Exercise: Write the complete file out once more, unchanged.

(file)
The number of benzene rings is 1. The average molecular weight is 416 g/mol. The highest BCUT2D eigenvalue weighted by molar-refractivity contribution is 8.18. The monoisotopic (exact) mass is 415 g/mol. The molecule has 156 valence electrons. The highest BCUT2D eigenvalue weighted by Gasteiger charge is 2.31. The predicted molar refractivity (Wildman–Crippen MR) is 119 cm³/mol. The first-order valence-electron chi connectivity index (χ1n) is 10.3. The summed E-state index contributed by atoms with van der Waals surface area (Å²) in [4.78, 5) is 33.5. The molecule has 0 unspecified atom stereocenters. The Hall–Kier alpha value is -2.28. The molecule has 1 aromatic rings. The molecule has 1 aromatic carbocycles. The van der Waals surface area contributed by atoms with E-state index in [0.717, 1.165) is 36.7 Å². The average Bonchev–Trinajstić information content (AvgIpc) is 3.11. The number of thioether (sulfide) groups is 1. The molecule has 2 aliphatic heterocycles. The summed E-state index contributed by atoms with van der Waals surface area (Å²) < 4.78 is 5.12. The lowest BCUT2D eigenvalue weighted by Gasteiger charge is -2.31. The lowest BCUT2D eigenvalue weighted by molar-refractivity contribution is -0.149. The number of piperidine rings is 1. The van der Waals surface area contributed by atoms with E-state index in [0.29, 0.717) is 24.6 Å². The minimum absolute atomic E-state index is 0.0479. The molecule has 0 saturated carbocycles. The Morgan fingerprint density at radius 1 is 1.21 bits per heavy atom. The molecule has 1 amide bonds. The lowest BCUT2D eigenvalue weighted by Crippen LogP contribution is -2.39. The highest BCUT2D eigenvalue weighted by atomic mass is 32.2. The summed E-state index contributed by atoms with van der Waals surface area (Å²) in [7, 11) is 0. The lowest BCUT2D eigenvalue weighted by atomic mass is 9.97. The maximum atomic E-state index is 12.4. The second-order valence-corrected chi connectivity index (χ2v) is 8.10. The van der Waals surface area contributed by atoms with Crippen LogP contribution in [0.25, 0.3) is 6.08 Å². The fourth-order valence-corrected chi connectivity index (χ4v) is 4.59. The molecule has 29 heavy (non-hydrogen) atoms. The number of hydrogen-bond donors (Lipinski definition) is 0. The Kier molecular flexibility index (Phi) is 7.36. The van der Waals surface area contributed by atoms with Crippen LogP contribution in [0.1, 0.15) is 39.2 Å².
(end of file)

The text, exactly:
The number of benzene rings is 1. The average molecular weight is 416 g/mol. The highest BCUT2D eigenvalue weighted by molar-refractivity contribution is 8.18. The monoisotopic (exact) mass is 415 g/mol. The molecule has 156 valence electrons. The highest BCUT2D eigenvalue weighted by Gasteiger charge is 2.31. The predicted molar refractivity (Wildman–Crippen MR) is 119 cm³/mol. The first-order valence-electron chi connectivity index (χ1n) is 10.3. The summed E-state index contributed by atoms with van der Waals surface area (Å²) in [4.78, 5) is 33.5. The molecule has 0 unspecified atom stereocenters. The Hall–Kier alpha value is -2.28. The molecule has 1 aromatic rings. The molecule has 1 aromatic carbocycles. The van der Waals surface area contributed by atoms with E-state index in [0.717, 1.165) is 36.7 Å². The average Bonchev–Trinajstić information content (AvgIpc) is 3.11. The number of thioether (sulfide) groups is 1. The molecule has 2 aliphatic heterocycles. The summed E-state index contributed by atoms with van der Waals surface area (Å²) < 4.78 is 5.12. The lowest BCUT2D eigenvalue weighted by Gasteiger charge is -2.31. The lowest BCUT2D eigenvalue weighted by molar-refractivity contribution is -0.149. The number of piperidine rings is 1. The van der Waals surface area contributed by atoms with E-state index in [0.29, 0.717) is 24.6 Å². The minimum absolute atomic E-state index is 0.0479. The molecule has 0 saturated carbocycles. The Morgan fingerprint density at radius 1 is 1.21 bits per heavy atom. The molecule has 1 amide bonds. The lowest BCUT2D eigenvalue weighted by Crippen LogP contribution is -2.39. The highest BCUT2D eigenvalue weighted by atomic mass is 32.2. The summed E-state index contributed by atoms with van der Waals surface area (Å²) in [7, 11) is 0. The lowest BCUT2D eigenvalue weighted by atomic mass is 9.97. The maximum atomic E-state index is 12.4. The second-order valence-corrected chi connectivity index (χ2v) is 8.10. The van der Waals surface area contributed by atoms with Crippen LogP contribution in [0.25, 0.3) is 6.08 Å². The fourth-order valence-corrected chi connectivity index (χ4v) is 4.59. The molecule has 29 heavy (non-hydrogen) atoms. The number of hydrogen-bond donors (Lipinski definition) is 0. The Kier molecular flexibility index (Phi) is 7.36. The van der Waals surface area contributed by atoms with Crippen LogP contribution in [0.1, 0.15) is 39.2 Å².